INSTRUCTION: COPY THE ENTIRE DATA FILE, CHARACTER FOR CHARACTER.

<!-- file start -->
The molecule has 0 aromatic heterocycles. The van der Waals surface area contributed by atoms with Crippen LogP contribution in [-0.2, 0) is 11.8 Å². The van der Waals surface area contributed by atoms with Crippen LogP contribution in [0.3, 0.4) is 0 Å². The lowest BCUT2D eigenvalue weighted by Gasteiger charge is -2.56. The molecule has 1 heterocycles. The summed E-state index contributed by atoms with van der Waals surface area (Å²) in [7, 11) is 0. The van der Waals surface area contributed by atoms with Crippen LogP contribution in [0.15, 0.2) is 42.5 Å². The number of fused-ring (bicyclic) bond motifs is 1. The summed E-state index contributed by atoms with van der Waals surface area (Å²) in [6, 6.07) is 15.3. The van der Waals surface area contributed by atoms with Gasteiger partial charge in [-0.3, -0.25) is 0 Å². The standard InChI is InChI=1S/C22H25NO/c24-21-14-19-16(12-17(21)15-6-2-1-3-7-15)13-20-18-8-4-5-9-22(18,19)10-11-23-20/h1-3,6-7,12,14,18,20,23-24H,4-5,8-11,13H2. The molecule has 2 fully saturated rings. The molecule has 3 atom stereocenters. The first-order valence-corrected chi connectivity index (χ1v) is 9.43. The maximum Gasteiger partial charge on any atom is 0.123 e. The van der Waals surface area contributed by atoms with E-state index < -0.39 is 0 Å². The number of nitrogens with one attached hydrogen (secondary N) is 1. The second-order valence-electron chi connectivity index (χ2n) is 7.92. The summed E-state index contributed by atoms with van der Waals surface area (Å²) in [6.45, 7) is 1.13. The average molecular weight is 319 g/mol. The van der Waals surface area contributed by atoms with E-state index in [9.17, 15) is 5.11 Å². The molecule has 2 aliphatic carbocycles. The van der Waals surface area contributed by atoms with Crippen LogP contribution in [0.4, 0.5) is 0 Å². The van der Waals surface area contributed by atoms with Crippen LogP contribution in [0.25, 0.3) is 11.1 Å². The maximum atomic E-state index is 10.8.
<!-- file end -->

The molecule has 0 aromatic heterocycles. The van der Waals surface area contributed by atoms with Crippen LogP contribution in [-0.2, 0) is 11.8 Å². The van der Waals surface area contributed by atoms with Crippen LogP contribution in [0.3, 0.4) is 0 Å². The lowest BCUT2D eigenvalue weighted by Gasteiger charge is -2.56. The molecule has 1 heterocycles. The summed E-state index contributed by atoms with van der Waals surface area (Å²) in [7, 11) is 0. The van der Waals surface area contributed by atoms with Crippen LogP contribution in [0.15, 0.2) is 42.5 Å². The number of fused-ring (bicyclic) bond motifs is 1. The summed E-state index contributed by atoms with van der Waals surface area (Å²) in [6, 6.07) is 15.3. The van der Waals surface area contributed by atoms with Gasteiger partial charge in [-0.3, -0.25) is 0 Å². The standard InChI is InChI=1S/C22H25NO/c24-21-14-19-16(12-17(21)15-6-2-1-3-7-15)13-20-18-8-4-5-9-22(18,19)10-11-23-20/h1-3,6-7,12,14,18,20,23-24H,4-5,8-11,13H2. The molecule has 2 fully saturated rings. The molecule has 3 atom stereocenters. The first-order valence-corrected chi connectivity index (χ1v) is 9.43. The maximum Gasteiger partial charge on any atom is 0.123 e. The van der Waals surface area contributed by atoms with E-state index < -0.39 is 0 Å². The number of nitrogens with one attached hydrogen (secondary N) is 1. The second-order valence-electron chi connectivity index (χ2n) is 7.92. The summed E-state index contributed by atoms with van der Waals surface area (Å²) in [6.45, 7) is 1.13. The average molecular weight is 319 g/mol. The van der Waals surface area contributed by atoms with E-state index in [9.17, 15) is 5.11 Å². The molecule has 2 aliphatic carbocycles. The van der Waals surface area contributed by atoms with Crippen LogP contribution in [0.4, 0.5) is 0 Å². The van der Waals surface area contributed by atoms with Crippen LogP contribution in [0.25, 0.3) is 11.1 Å². The maximum atomic E-state index is 10.8.